The government already has. The IRS (that, for unknown reasons, runs the employer compliance part of ObamaCare) plans (without Congressional approval, naturally) to use employers' 2013 full-time employee numbers as the basis for determining 2014 status. This plan may not be implemented, but not for lack of trying. (It probably would be overruled by a federal court, but that could take years.)

    The Congressional Democrats running for re-election in 2014 will be shaking in their boots because so many people will be pissed about losing work hours and having to pay huge premiums for health insurance that meets ObamaCare requirements. Unfortunately, these Congresspersons will modify ObamaCare instead of killing it.

  • MingoV

    The main reasons why we got below 8% unemployment:

    1. Only people collecting unemployment benefits are counted. If you lost a job and used up your benefits, you're not counted as unemployed. If you're a high school or college grad who didn't get a job, you're not counted because you were not eligible for unemployment insurance. If you were out of the workplace for a while and want to get back in (such as a mother whose kids are grown), you're not counted as unemployed.

    2. In Obama's first term, around one million people became eligible for Social Security Disability. Most became eligible right after their unemployment payments ran out. Most claimed back injury or depression as their disability, two conditions that cannot be disproved by exams or tests.

    3. A part-timer worker who wants a full-time job is counted as an employed person instead of 0.5 or 0.6 of an employed person.

  • http://thegameiam.wordpress.com David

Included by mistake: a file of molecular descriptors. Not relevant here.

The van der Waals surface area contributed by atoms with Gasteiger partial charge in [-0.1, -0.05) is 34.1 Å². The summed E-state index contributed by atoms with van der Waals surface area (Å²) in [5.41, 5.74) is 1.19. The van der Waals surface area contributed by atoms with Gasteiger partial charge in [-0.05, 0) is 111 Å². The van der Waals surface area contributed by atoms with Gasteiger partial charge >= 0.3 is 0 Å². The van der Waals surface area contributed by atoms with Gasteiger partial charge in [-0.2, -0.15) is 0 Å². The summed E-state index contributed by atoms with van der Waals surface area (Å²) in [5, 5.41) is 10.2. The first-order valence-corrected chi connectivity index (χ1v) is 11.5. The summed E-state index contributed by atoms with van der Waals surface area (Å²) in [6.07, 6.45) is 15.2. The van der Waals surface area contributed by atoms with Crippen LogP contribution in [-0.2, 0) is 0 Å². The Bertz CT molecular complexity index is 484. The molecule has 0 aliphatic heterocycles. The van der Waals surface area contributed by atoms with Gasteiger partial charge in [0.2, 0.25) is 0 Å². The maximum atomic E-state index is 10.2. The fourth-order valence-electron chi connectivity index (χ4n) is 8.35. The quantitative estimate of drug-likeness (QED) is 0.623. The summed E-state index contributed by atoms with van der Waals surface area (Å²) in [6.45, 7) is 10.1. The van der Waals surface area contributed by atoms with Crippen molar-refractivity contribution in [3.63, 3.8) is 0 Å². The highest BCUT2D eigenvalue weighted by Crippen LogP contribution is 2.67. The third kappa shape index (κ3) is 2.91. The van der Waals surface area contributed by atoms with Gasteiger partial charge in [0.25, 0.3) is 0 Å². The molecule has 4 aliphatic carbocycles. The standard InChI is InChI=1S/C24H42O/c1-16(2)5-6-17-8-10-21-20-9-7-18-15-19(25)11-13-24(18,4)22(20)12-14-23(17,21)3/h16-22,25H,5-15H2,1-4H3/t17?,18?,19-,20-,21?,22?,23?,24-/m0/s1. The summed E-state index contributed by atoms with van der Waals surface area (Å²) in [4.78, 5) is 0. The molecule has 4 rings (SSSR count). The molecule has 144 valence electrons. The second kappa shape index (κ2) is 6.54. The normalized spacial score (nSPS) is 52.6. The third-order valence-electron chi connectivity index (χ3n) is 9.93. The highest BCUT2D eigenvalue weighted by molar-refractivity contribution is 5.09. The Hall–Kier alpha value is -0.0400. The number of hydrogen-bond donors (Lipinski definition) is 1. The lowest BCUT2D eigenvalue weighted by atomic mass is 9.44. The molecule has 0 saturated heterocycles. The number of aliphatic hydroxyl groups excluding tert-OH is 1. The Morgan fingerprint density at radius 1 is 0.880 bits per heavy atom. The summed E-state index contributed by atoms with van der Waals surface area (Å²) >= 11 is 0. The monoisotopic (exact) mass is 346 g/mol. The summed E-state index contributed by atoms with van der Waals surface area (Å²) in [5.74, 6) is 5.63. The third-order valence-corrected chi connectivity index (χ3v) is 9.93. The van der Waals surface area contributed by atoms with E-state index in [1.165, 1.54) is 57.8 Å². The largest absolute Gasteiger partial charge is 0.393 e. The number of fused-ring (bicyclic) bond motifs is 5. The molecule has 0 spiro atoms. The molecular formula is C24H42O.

I thought there was something like that, although I suspect that it may be that you have to provide some things only to the actual FT employees, but are subject to the ACA for having more than 50 FTE. I'm not sure, because I don't run a business, and don't want to read 10000 pages to figure it out.

  • AnInquirer

    JDGault, you are right that this will be one of the consequences -- I do not know how often it will be that companies restructure to keep below 50, but it will often enough that the static models producing half-rosy pictures of Obamacare will turn out looking ridiculous. A couple of decades ago, the federal government put a cap of $50,000 as the max that a farm could receive in federal aid; therefore, a farmer split his farm into ten farms. One owned by him; one owned by his wife; one owned by him and his son; another owned by his wife and son; another owned by all three; another . . . til ten farms were formed. If farmers can do, I am sure that many businesses can do it.

  • AnInquirer

    MingoV, I am afraid that you are a bit off. The unemployment rate does not come from measures on unemployment benefits. Rather, it comes from a random survey of 60,000 households.